- An unprotected database belonging to a flight booking website ‘Option Way’ has exposed sensitive information such as customers’ booking details, PNR numbers, employee information, and the company’s credit card details. The compromised information also includes customers’ booking details such as dates of flight departure and return, unique PNR numbers attached to their reservations, destinations, and flight prices.
- Attackers have stolen over €1.5 million (~USD 1.64 million) from Oldenburgische Landesbank by cloning the Mastercard debit cards issued to its customers. The German bank said that only 2,000 customers were impacted by the incident and that they’ve already refunded all affected customers.
- Attackers infected the City of New Bedford in Massachusetts with Ryuk ransomware and demanded a ransom payment of $5.3 million. The city made a counteroffer of $400,000, which was subsequently declined by the attackers. The city has now decided to restore its data from back-ups.
- Security researchers discovered an Elasticsearch database belonging to DK-Lok, that was left publicly accessible without any authentication. The leaky database exposed DK-Lok's internal and external communication records including emails sent between staff and their clients. Some of the exposed email records were marked as “private” and “confidential”. Apart from emails, the personal information of staff and clients such as names of employees and clients, their email addresses, employee/user IDs, and phone numbers were also exposed.
This week also witnessed the occurrence of several new malware strains and vulnerabilities. A new malware downloader dubbed ‘Ostap’ is used to deliver the new Trickbot variant. USBAnywhere Vulnerabilities were found on 47000 Supermicro Servers that exposed their BMCs on the internet. Meanwhile, researchers have identified that Android smartphones including models by Samsung, Huawei, LG, and Sony are vulnerable to advanced phishing attacks via OMA CP messages.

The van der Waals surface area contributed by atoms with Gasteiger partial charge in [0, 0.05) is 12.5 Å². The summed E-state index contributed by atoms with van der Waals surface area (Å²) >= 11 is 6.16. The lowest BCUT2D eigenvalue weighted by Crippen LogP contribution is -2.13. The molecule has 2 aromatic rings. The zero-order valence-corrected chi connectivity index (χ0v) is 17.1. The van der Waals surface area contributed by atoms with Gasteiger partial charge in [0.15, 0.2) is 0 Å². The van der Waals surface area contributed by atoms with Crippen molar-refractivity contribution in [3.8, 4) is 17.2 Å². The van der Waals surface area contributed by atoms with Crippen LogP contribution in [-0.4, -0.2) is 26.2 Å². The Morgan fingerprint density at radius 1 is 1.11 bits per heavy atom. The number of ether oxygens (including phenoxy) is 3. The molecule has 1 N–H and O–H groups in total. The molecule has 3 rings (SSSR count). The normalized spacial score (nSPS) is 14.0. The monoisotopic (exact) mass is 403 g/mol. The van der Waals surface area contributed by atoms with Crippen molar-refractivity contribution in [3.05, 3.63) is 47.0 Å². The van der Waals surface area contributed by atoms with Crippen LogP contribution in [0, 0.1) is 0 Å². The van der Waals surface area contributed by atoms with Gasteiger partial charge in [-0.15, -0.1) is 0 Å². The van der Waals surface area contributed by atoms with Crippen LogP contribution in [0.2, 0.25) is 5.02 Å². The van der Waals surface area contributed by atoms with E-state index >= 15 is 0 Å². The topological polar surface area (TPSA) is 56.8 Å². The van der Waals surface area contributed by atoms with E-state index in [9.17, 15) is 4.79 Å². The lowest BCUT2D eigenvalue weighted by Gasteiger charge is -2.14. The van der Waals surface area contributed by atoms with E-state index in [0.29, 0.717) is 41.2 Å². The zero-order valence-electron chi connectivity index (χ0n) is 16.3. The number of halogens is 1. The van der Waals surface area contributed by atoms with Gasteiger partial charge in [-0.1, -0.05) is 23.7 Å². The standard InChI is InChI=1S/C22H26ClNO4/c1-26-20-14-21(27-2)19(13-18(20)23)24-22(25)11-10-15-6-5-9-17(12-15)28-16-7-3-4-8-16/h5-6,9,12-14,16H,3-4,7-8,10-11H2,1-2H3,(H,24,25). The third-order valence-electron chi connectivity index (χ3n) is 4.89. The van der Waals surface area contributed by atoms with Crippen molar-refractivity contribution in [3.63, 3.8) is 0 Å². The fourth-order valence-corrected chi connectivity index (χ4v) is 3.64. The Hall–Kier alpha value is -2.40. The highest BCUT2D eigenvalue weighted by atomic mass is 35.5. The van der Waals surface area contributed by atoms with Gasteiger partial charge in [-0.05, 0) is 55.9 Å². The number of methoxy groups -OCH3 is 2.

- An ongoing malvertising campaign has targeted at least 60 million WordPress sites in order to redirect visitors to malicious sites and install backdoors. Attackers exploit the vulnerabilities in the older plugins of WordPress to inject malicious code onto compromised sites. They then create rogue WordPress admin accounts to gain complete control of the websites.
- Researchers have uncovered nearly 47,000 Supermicro servers with their Baseboard Management Controllers (BMCs) exposed to the Internet. These servers were found to be vulnerable to remote attacks. The vulnerabilities branch out from several issues relating to BMCs on Supermicro X9, X10, and X11 platforms and are collectively called “USBAnywhere” vulnerability.
- A new Android trojan dubbed ‘Joker’ has been uncovered by researchers. The trojan has been detected in at least 24 Android apps that are available for download in Google Play Store. These malicious apps have been installed over 472,000 times. Joker is capable of harvesting sensitive data such as contact lists, text messages, and device information.
- Researchers analyzed school and student-related files and detected several malware strains disguised as textbooks and essays. The four most popular malware types that were distributed under the guise of textbooks are Worm.Win32 Stalk.a, Win32.Agent.ifdx malware downloader, WinLNK.Agent.gen downloader, and MediaGet downloader.
- A new malvertising campaign distributing Glupteba malware has been observed. This malware variant includes two components - stealer component and router exploiter component. The stealer component harvests browser profiles, cookies, and passwords from Chrome, Opera and Yandex browsers. The router exploit component targets Micro Tik routers in the local network with CVE-2018-14847 vulnerability.
- Researchers have identified that Android smartphones including models by Samsung, Huawei, LG, and Sony are vulnerable to advanced phishing attacks via Open Mobile Alliance Client Provisioning (OMA CP) messages. An attacker requires IMSI numbers of mobile devices in order to carry out the attack. Once a CP is authenticated with the recipient’s IMSI number, Huawei, LG and Sony phones allow installation of malicious settings. However, attackers can send unauthenticated OMA CP messages to Samsung phones without the need for obtaining IMSI numbers.
- Security researchers have uncovered a new wave of attacks that make use of recently discovered social engineering toolkit called Domen. The toolkit has been found using fake browser and software update alerts on compromised sites to infect users with malware.
- A new malware campaign that distributes Astaroth Trojan has been uncovered. The trojan is distributed via the Cloudflare Workers serverless computing platform to evade antivirus software. Astaroth Trojan is known for stealing valuable information, usually by abusing legitimate operating system tools to gain access.
- A security researcher who goes under the name ‘Mol69’ spotted a new malvertising campaign that distributes the Nemty ransomware via the RIG exploit kit (EK). This variant appends the ‘._NEMTY_Lct5F3C_’ extension to the encrypted files. The ransomware also drops a ransom note that provides payment instructions to recover the encrypted files.